A total of 7376 patients were identified, of which 948 (12.9%) experienced a major complication. The most common major complications were reoperation (5.1%), venous thromboembolism (3.5%), and death (2.6%). Furthermore, 15.6% stayed longer than 10 d, and 11.5% were readmitted within 30 d after surgery. The most common reasons for reoperation and readmission were intracranial hemorrhage (18.5%) and wound-related complications (11.9%), respectively. Multivariable analysis identified older age, higher body mass index, higher American Society of Anesthesiologists (ASA) classification, dependent functional status, elevated preoperative white blood cell count (white blood cell count WBC, >12 000 cells/mm3), and longer operative time as predictors of major complication (all P < .001). Higher ASA classification, dependent functional status, elevated WBC, and ventilator dependence were predictors of extended length of stay (all P < .001). Higher ASA classification and elevated WBC were predictors of reoperation (both P < .001). Higher ASA classification and dependent functional status were predictors of readmission (both P < .001). Older age, higher ASA classification, and dependent functional status were predictors of death (all P < .001).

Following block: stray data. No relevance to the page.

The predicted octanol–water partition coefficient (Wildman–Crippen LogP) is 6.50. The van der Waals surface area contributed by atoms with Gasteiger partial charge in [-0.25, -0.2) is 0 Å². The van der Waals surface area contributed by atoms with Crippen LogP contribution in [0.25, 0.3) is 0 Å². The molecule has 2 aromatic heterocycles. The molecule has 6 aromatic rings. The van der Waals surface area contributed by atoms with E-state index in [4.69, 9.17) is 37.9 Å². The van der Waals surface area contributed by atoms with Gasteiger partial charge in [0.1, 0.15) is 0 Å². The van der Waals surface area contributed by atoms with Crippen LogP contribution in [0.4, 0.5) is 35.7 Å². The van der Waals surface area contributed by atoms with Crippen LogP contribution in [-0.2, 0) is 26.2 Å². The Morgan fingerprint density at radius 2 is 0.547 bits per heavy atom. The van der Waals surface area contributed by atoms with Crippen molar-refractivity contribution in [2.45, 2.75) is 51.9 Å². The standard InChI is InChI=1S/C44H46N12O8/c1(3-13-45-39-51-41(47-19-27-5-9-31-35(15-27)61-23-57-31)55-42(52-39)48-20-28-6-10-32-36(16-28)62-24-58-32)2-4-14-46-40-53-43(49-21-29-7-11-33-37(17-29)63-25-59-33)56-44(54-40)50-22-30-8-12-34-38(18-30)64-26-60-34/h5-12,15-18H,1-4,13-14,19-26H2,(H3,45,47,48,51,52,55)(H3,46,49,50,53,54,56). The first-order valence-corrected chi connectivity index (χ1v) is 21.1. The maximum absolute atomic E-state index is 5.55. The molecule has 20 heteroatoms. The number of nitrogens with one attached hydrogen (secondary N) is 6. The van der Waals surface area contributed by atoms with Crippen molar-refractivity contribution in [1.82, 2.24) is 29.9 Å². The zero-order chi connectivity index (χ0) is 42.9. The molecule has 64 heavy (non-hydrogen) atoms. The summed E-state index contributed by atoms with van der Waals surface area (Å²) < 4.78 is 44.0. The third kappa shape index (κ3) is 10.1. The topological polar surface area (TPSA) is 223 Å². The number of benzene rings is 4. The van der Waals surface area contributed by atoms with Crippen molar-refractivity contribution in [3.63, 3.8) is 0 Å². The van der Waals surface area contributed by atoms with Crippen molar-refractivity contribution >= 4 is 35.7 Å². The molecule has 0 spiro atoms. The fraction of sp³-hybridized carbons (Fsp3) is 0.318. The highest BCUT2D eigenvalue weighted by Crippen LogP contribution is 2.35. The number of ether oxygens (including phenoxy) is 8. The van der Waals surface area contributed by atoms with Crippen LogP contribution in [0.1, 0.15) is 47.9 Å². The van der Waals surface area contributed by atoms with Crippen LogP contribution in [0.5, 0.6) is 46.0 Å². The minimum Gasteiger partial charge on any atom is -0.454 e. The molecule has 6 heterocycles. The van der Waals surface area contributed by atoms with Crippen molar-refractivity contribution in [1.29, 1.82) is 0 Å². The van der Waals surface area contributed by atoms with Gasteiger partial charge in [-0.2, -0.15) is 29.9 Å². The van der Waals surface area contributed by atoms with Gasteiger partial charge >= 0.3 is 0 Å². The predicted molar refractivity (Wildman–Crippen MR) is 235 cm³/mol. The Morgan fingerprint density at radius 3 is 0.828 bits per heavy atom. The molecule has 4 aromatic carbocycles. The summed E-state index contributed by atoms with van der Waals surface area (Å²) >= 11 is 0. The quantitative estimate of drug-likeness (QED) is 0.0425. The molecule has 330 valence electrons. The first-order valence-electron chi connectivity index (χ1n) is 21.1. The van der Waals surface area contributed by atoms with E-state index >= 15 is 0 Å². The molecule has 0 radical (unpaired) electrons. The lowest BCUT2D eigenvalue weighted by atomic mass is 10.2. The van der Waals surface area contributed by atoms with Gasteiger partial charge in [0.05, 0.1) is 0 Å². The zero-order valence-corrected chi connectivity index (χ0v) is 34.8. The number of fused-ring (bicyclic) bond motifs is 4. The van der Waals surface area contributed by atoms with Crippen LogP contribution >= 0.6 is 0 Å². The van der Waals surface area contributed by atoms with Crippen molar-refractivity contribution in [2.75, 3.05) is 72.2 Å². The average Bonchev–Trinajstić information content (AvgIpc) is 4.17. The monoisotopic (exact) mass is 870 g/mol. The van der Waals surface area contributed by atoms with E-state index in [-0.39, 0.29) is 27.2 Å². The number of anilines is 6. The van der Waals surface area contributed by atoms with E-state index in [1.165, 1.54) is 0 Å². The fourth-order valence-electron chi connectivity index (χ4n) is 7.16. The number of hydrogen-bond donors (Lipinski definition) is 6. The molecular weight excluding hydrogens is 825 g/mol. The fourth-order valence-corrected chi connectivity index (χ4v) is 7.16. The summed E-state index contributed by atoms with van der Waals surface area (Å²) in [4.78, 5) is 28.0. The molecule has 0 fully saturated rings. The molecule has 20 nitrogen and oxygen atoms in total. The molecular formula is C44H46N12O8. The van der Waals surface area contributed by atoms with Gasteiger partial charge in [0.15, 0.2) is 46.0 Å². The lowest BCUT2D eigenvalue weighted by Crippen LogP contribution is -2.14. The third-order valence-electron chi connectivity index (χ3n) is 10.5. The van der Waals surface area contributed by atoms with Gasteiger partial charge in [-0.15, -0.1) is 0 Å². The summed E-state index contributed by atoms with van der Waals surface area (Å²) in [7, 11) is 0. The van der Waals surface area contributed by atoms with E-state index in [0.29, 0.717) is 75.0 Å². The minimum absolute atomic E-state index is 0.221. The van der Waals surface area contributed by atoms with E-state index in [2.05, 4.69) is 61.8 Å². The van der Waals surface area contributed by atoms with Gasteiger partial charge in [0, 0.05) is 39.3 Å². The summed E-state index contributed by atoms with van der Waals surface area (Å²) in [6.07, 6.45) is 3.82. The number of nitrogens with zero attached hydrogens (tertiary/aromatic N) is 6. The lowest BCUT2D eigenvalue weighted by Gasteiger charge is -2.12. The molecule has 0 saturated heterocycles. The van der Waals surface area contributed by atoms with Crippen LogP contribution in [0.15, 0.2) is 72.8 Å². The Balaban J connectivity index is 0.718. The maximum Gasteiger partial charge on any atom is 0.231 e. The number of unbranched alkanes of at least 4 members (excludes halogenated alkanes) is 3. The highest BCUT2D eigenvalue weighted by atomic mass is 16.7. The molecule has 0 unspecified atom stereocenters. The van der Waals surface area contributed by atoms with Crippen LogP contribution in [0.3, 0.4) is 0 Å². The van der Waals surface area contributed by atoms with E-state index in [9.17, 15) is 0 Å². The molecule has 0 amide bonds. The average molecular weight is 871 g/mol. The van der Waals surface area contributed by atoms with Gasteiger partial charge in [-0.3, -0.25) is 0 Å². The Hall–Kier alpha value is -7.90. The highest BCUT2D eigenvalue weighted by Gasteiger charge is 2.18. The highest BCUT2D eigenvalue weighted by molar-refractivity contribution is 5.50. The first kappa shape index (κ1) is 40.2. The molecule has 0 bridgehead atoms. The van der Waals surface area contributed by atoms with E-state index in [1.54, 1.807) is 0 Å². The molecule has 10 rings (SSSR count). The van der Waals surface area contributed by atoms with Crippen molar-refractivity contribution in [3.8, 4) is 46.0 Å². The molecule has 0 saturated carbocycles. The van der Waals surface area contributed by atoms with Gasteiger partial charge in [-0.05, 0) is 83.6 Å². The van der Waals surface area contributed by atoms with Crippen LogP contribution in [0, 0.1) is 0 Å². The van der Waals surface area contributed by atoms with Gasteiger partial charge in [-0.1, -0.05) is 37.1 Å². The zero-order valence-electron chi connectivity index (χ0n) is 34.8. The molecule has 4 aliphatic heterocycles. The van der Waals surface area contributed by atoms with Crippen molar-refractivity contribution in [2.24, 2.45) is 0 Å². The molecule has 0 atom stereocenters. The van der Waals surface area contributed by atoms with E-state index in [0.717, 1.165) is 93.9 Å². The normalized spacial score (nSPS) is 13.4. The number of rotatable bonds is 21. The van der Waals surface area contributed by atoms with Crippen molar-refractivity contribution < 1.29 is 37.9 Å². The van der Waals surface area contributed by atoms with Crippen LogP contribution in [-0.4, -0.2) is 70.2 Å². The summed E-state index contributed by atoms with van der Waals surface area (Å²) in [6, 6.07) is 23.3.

This study provides a descriptive analysis and identifies predictors for short-term complications, including death, after craniotomy for primary malignant brain tumors 1).